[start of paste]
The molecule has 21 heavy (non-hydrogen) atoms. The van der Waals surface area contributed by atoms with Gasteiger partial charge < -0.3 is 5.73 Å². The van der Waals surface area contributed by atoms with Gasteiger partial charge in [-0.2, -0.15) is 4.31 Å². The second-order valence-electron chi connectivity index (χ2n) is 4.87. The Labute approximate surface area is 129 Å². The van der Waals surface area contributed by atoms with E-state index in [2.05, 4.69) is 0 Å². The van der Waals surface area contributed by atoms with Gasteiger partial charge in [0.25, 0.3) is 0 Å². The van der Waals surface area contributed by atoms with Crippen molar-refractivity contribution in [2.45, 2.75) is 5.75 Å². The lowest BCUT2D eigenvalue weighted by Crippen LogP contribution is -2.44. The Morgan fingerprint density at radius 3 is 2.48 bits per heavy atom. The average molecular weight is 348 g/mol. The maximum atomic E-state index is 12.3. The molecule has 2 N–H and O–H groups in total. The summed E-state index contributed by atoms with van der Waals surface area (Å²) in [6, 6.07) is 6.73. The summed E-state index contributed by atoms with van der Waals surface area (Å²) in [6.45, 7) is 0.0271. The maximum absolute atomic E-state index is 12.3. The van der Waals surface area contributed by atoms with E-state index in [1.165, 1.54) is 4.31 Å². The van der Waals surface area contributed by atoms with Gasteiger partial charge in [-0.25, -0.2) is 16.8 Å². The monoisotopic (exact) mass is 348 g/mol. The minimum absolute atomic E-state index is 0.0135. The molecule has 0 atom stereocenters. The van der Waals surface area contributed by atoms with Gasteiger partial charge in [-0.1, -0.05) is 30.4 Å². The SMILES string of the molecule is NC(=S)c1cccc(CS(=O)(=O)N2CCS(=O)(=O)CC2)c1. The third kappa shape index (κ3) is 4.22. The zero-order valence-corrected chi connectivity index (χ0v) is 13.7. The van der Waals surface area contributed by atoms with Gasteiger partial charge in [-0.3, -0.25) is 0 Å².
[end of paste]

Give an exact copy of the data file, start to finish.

The molecule has 21 heavy (non-hydrogen) atoms. The van der Waals surface area contributed by atoms with Gasteiger partial charge < -0.3 is 5.73 Å². The van der Waals surface area contributed by atoms with Gasteiger partial charge in [-0.2, -0.15) is 4.31 Å². The second-order valence-electron chi connectivity index (χ2n) is 4.87. The Labute approximate surface area is 129 Å². The van der Waals surface area contributed by atoms with E-state index in [2.05, 4.69) is 0 Å². The van der Waals surface area contributed by atoms with Gasteiger partial charge in [0.25, 0.3) is 0 Å². The van der Waals surface area contributed by atoms with Crippen molar-refractivity contribution in [2.45, 2.75) is 5.75 Å². The lowest BCUT2D eigenvalue weighted by Crippen LogP contribution is -2.44. The Morgan fingerprint density at radius 3 is 2.48 bits per heavy atom. The average molecular weight is 348 g/mol. The maximum atomic E-state index is 12.3. The molecule has 2 N–H and O–H groups in total. The summed E-state index contributed by atoms with van der Waals surface area (Å²) in [6, 6.07) is 6.73. The summed E-state index contributed by atoms with van der Waals surface area (Å²) in [6.45, 7) is 0.0271. The maximum absolute atomic E-state index is 12.3. The van der Waals surface area contributed by atoms with E-state index in [1.165, 1.54) is 4.31 Å². The van der Waals surface area contributed by atoms with Gasteiger partial charge in [-0.25, -0.2) is 16.8 Å². The monoisotopic (exact) mass is 348 g/mol. The minimum absolute atomic E-state index is 0.0135. The molecule has 0 atom stereocenters. The van der Waals surface area contributed by atoms with Gasteiger partial charge in [-0.1, -0.05) is 30.4 Å². The SMILES string of the molecule is NC(=S)c1cccc(CS(=O)(=O)N2CCS(=O)(=O)CC2)c1. The third kappa shape index (κ3) is 4.22. The zero-order valence-corrected chi connectivity index (χ0v) is 13.7. The van der Waals surface area contributed by atoms with Gasteiger partial charge in [-0.3, -0.25) is 0 Å².